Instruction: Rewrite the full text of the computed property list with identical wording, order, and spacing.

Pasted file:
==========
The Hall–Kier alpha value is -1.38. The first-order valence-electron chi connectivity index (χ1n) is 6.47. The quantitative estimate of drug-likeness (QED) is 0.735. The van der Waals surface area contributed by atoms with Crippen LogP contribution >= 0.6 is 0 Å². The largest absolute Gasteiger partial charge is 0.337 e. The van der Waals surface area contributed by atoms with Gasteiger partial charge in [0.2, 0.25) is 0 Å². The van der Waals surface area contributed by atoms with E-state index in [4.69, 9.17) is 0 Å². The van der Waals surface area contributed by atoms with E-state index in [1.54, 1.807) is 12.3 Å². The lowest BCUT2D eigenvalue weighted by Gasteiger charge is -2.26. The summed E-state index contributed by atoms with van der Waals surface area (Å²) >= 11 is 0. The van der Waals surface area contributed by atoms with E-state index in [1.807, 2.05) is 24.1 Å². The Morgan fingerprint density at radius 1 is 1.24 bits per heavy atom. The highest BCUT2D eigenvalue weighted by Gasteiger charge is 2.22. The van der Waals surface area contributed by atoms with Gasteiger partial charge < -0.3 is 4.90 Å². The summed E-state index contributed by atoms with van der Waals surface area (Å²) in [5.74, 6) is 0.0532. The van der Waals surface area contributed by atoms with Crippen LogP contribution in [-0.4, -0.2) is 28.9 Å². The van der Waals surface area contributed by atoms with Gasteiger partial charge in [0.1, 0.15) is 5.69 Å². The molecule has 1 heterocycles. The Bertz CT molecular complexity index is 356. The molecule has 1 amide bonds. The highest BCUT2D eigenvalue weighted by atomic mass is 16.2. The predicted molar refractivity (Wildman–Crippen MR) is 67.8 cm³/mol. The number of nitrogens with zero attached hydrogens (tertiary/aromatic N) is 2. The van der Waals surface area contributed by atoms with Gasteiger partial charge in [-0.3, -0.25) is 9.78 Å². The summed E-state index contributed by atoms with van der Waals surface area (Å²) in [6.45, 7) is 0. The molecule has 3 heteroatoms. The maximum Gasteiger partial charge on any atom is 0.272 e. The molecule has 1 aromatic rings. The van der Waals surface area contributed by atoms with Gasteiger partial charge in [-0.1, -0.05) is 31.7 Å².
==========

The Hall–Kier alpha value is -1.38. The first-order valence-electron chi connectivity index (χ1n) is 6.47. The quantitative estimate of drug-likeness (QED) is 0.735. The van der Waals surface area contributed by atoms with Crippen LogP contribution >= 0.6 is 0 Å². The largest absolute Gasteiger partial charge is 0.337 e. The van der Waals surface area contributed by atoms with Gasteiger partial charge in [0.2, 0.25) is 0 Å². The van der Waals surface area contributed by atoms with E-state index in [4.69, 9.17) is 0 Å². The van der Waals surface area contributed by atoms with E-state index in [1.54, 1.807) is 12.3 Å². The lowest BCUT2D eigenvalue weighted by Gasteiger charge is -2.26. The summed E-state index contributed by atoms with van der Waals surface area (Å²) >= 11 is 0. The van der Waals surface area contributed by atoms with E-state index in [1.807, 2.05) is 24.1 Å². The Morgan fingerprint density at radius 1 is 1.24 bits per heavy atom. The highest BCUT2D eigenvalue weighted by Gasteiger charge is 2.22. The van der Waals surface area contributed by atoms with Gasteiger partial charge < -0.3 is 4.90 Å². The summed E-state index contributed by atoms with van der Waals surface area (Å²) in [5.74, 6) is 0.0532. The van der Waals surface area contributed by atoms with Crippen LogP contribution in [-0.4, -0.2) is 28.9 Å². The van der Waals surface area contributed by atoms with Gasteiger partial charge in [0.1, 0.15) is 5.69 Å². The molecule has 1 heterocycles. The Bertz CT molecular complexity index is 356. The molecule has 1 amide bonds. The highest BCUT2D eigenvalue weighted by atomic mass is 16.2. The predicted molar refractivity (Wildman–Crippen MR) is 67.8 cm³/mol. The number of nitrogens with zero attached hydrogens (tertiary/aromatic N) is 2. The van der Waals surface area contributed by atoms with Gasteiger partial charge in [-0.3, -0.25) is 9.78 Å². The summed E-state index contributed by atoms with van der Waals surface area (Å²) in [6.45, 7) is 0. The molecule has 3 heteroatoms. The maximum Gasteiger partial charge on any atom is 0.272 e. The molecule has 1 aromatic rings. The van der Waals surface area contributed by atoms with Gasteiger partial charge in [-0.1, -0.05) is 31.7 Å².